‘Culturally people treat healthcare providers with great respect and this barrier often does not give clients the freedom to feel comfortable and restricts questions during the brief time they have together,’ Tayeb explains. ‘In small communities it is also difficult to ask sensitive questions in fear of being judged by healthcare providers who typically live in and are an important part of the community.’

As well as permitting parents to ask questions privately and anonymously, the service enables them to refer back to messages multiple times, rather than relying on advice delivered orally during sometimes rushed clinic visits, and provides a source of information that is different from that traditionally passed down by elders in their communities. It also allows for greater involvement of fathers, who are generally excluded from maternal health discourses, both at home and at health facilities – fathers are free to sign up for the Totohealth text messages too.

The texts are just part of a package of measures that Totohealth offers. In addition, it supplies clinics with Clean Delivery Kits (CDK), which provide clinicians with supplies to use during labour to ensure a safe and hygienic delivery and a ‘Totokitbox of essentials for the mother and baby after delivery. The CDK and Totokitbox are available only via healthcare facilities ­– during delivery or at the postnatal care visits – so act as a ‘pull factor’ to encourage parents to opt for a clinic-based delivery and attend the four recommended check-ups after the birth.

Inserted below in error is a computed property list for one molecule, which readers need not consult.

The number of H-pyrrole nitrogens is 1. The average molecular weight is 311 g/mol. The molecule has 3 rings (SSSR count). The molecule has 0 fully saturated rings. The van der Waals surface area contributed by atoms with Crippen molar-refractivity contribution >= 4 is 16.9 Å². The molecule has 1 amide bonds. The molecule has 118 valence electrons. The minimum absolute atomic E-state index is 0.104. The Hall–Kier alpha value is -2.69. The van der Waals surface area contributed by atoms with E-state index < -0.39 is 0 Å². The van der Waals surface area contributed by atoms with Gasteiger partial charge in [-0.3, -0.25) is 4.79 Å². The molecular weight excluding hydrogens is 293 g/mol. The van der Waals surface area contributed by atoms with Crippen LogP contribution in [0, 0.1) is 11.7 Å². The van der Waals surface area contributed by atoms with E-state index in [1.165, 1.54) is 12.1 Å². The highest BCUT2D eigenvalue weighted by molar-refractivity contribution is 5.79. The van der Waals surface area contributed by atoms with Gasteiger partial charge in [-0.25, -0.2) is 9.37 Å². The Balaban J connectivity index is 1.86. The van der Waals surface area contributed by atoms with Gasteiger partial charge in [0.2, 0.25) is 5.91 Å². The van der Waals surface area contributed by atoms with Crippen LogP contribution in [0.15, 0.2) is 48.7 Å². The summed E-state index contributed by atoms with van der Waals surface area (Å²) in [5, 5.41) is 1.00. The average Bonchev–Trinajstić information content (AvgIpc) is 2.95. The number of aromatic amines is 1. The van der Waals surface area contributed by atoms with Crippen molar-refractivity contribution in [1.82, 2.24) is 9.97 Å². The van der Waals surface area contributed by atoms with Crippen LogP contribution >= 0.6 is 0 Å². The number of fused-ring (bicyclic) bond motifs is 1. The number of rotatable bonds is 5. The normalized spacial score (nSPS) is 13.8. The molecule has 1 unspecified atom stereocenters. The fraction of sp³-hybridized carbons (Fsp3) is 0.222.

The service has already produced remarkable results in Kenya, with infant mortality falling from 31 per 1,000 live births to 18 in one of its first counties, Machakos.

Totohealth was originally established in Kenya in 2014 by entrepreneur Felix Kimaru, where some 18,000 parents are currently signed up. The service has already produced remarkable results there, with infant mortality falling from 31 per 1000 live births to 18 over the course of a year in one of its first counties, Machakos, just south of Nairobi, according to Totohealth. In addition, of a sub-sample of Totohealth users, 87.5 per cent reported delivering in a health facility with a skilled birth attendant, compared to a national rate of 62 per cent in 2014.

Tanzania is the first country into which the service has expanded, and Tayeb, who completed his MPhil at ODID in 2009, became involved via his relationship with the Unreasonable Institute East Africa, which provides support and mentorship to early stage companies working on solving social and environmental challenges.

‘As a Tanzanian, I’m passionate about finding innovative solutions that allow systemic shifts in the ways things are being done in the development sector and work to grow and scale existing and proven methods to improve development outcomes and impact,’ Tayeb says.

Now his aim is to bring Totohealth Tanzania to 100,000 subscribers by 2019.